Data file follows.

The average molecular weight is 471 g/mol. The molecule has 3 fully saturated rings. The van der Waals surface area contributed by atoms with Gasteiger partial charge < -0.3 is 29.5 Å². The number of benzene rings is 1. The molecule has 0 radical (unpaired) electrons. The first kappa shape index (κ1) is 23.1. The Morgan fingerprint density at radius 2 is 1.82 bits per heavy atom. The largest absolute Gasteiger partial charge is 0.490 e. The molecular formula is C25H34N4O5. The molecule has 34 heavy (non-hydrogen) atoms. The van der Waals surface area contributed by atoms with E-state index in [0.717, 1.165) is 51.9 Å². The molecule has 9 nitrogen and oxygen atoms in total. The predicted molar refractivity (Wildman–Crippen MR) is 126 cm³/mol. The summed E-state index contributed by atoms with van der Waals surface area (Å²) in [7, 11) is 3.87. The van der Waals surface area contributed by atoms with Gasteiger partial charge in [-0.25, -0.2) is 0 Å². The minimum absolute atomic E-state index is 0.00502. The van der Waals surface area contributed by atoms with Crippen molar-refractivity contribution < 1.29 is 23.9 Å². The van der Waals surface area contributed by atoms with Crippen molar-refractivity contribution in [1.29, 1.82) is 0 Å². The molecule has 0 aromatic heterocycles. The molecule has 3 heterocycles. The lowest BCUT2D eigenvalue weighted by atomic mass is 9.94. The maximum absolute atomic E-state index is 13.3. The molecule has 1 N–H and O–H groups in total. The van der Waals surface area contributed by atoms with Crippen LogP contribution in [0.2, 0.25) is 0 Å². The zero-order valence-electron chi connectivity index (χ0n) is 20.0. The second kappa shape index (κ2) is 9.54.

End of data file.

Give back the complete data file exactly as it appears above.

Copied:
The average molecular weight is 471 g/mol. The molecule has 3 fully saturated rings. The van der Waals surface area contributed by atoms with Gasteiger partial charge < -0.3 is 29.5 Å². The number of benzene rings is 1. The molecule has 0 radical (unpaired) electrons. The first kappa shape index (κ1) is 23.1. The Morgan fingerprint density at radius 2 is 1.82 bits per heavy atom. The largest absolute Gasteiger partial charge is 0.490 e. The molecular formula is C25H34N4O5. The molecule has 34 heavy (non-hydrogen) atoms. The van der Waals surface area contributed by atoms with E-state index in [0.717, 1.165) is 51.9 Å². The molecule has 9 nitrogen and oxygen atoms in total. The predicted molar refractivity (Wildman–Crippen MR) is 126 cm³/mol. The summed E-state index contributed by atoms with van der Waals surface area (Å²) in [7, 11) is 3.87. The van der Waals surface area contributed by atoms with Gasteiger partial charge in [-0.25, -0.2) is 0 Å². The minimum absolute atomic E-state index is 0.00502. The van der Waals surface area contributed by atoms with Crippen molar-refractivity contribution < 1.29 is 23.9 Å². The van der Waals surface area contributed by atoms with Crippen molar-refractivity contribution in [1.29, 1.82) is 0 Å². The molecule has 0 aromatic heterocycles. The molecule has 3 heterocycles. The lowest BCUT2D eigenvalue weighted by atomic mass is 9.94. The maximum absolute atomic E-state index is 13.3. The molecule has 1 N–H and O–H groups in total. The van der Waals surface area contributed by atoms with Crippen LogP contribution in [0.2, 0.25) is 0 Å². The zero-order valence-electron chi connectivity index (χ0n) is 20.0. The second kappa shape index (κ2) is 9.54.